By Dr. Kuhu Roy
The Indian Express
Sub: Opinion vs. facts regarding the Animal Birth Control Programme
This is with reference to ‘Growing stray dog problem is evidence that the sterilisation programme has failed’ published in the Indian Express on the 18th of March. There is a thin line of difference between opinions and facts, so the following needs attention to detail;
The Animal Birth Control (ABC) programme is based on scientific evidence and hence advocated by the World Health Organization (WHO) along with rabies vaccination as a method to control urban street male and female dog populations and ultimately human rabies in Asia (WHO Technical Report Series 931). The ABC programme is the bridge that brings the entire society together to not only scientifically address the issue of rabies but also to learn to live harmoniously with stray dogs as a part of the community.
Impounding and killing (sugar coated as funded facilities and humane euthanasia, respectively) is not going to wipe off the stray dogs from the community because no species even from the smallest ecological unit can be removed until and unless nature wants to, infact, it is counterproductive as it increases the population of stray dogs. The WHO has emphasized in its eighth report (Technical Report series 824) that, “There is no evidence that the removal of dogs has ever had a significant impact on dog population densities and the spread of rabies. The population turnover of dogs may be so high that even the highest recorded removal rates are easily compensated by survival rates.”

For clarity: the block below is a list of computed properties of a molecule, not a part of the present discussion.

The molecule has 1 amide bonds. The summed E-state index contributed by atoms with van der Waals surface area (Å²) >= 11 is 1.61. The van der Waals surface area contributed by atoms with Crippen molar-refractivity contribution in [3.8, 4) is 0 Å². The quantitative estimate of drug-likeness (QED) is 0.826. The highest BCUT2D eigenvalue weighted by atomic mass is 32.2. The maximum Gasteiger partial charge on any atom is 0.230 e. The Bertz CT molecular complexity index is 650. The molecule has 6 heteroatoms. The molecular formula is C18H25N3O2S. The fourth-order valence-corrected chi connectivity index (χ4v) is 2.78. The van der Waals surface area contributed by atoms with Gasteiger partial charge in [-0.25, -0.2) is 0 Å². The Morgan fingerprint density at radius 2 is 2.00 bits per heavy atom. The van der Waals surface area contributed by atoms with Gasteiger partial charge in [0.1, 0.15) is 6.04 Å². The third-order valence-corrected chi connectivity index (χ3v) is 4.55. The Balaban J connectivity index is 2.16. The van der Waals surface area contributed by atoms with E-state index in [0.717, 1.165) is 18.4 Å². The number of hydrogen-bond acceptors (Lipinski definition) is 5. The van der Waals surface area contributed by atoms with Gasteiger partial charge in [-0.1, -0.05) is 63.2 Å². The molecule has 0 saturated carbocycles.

With regard to ownership, strays belong to the community and are not merely the responsibility of one individual. While the Municipal Corporations and animal welfare organizations engage in ABC, it is as much the responsibility of the community to participate in the programme because it cannot be a success until and unless the public, an important stakeholder, participates. The Hon’ble Supreme Court ruling mandates the local authorities or the State Governments to provide infrastructure to run the ABC programme.
Each and every stray dog taken for sterilisation needs to be brought back safe and sound, as their return and survival is integral to maintaining the correct dog-dog and human-dog dynamics, a must for the success of the ABC programme in the long run. Feeding of stray dogs is necessary for their easy catching for sterilisation and to curb aggression due to hunger post sterilisation.
A stray dog will seldom get involved in aggressive behaviour unless provoked or is in dire pain, injured, or sees the person as a threat towards himself/herself. It is only when a stray dog has been subjected to repeated abuse that there are likely chances that the stray dog will bite even when there is no provocation. However, stray dogs are not entitled to make sweeping generalizations like us. Then, the numbers of deaths due to rabies are probable and not definitive. There is the massive issue of dog bites from unvaccinated pets that is ignored but the collective onus falls on the strays, so the veracity of statistics is truly questionable.
While the concern for wildlife is moving, attention needs to be drawn to the fact that the ABC Programme is not implemented in a rural setting. It is as important to note that India is a major hub for wildlife trafficking and tiger poaching has witnessed a sharp increase.
In addition to the ABC programme, there is a dire need for kindness clubs and sensitization campaigns given our growing intolerance for animals with whom we share this earth. As long as we will continue to promote stray dog centred cynophobia, render non-cooperation to a Government scheme backed by evidence based science, the idea of a rabies free India will indeed be a utopian dream.
Dr. Kuhu Roy